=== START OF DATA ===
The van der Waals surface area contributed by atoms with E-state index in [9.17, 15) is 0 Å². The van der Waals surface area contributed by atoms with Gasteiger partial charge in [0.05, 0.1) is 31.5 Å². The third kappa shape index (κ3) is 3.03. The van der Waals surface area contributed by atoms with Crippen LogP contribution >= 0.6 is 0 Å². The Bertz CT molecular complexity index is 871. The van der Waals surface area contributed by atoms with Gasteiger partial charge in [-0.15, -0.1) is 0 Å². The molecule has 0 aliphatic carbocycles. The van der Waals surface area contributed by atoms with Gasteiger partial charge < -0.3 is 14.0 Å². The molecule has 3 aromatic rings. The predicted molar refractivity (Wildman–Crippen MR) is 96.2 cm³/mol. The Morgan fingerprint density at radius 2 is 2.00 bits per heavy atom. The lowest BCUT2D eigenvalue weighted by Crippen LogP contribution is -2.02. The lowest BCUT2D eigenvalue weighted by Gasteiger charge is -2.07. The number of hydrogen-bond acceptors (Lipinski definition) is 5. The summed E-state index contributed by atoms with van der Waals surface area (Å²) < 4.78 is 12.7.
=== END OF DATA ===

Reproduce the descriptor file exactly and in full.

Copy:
The van der Waals surface area contributed by atoms with E-state index in [9.17, 15) is 0 Å². The van der Waals surface area contributed by atoms with Gasteiger partial charge in [0.05, 0.1) is 31.5 Å². The third kappa shape index (κ3) is 3.03. The van der Waals surface area contributed by atoms with Crippen LogP contribution >= 0.6 is 0 Å². The Bertz CT molecular complexity index is 871. The van der Waals surface area contributed by atoms with Gasteiger partial charge in [-0.15, -0.1) is 0 Å². The molecule has 0 aliphatic carbocycles. The van der Waals surface area contributed by atoms with Gasteiger partial charge < -0.3 is 14.0 Å². The molecule has 3 aromatic rings. The predicted molar refractivity (Wildman–Crippen MR) is 96.2 cm³/mol. The Morgan fingerprint density at radius 2 is 2.00 bits per heavy atom. The lowest BCUT2D eigenvalue weighted by Crippen LogP contribution is -2.02. The lowest BCUT2D eigenvalue weighted by Gasteiger charge is -2.07. The number of hydrogen-bond acceptors (Lipinski definition) is 5. The summed E-state index contributed by atoms with van der Waals surface area (Å²) < 4.78 is 12.7.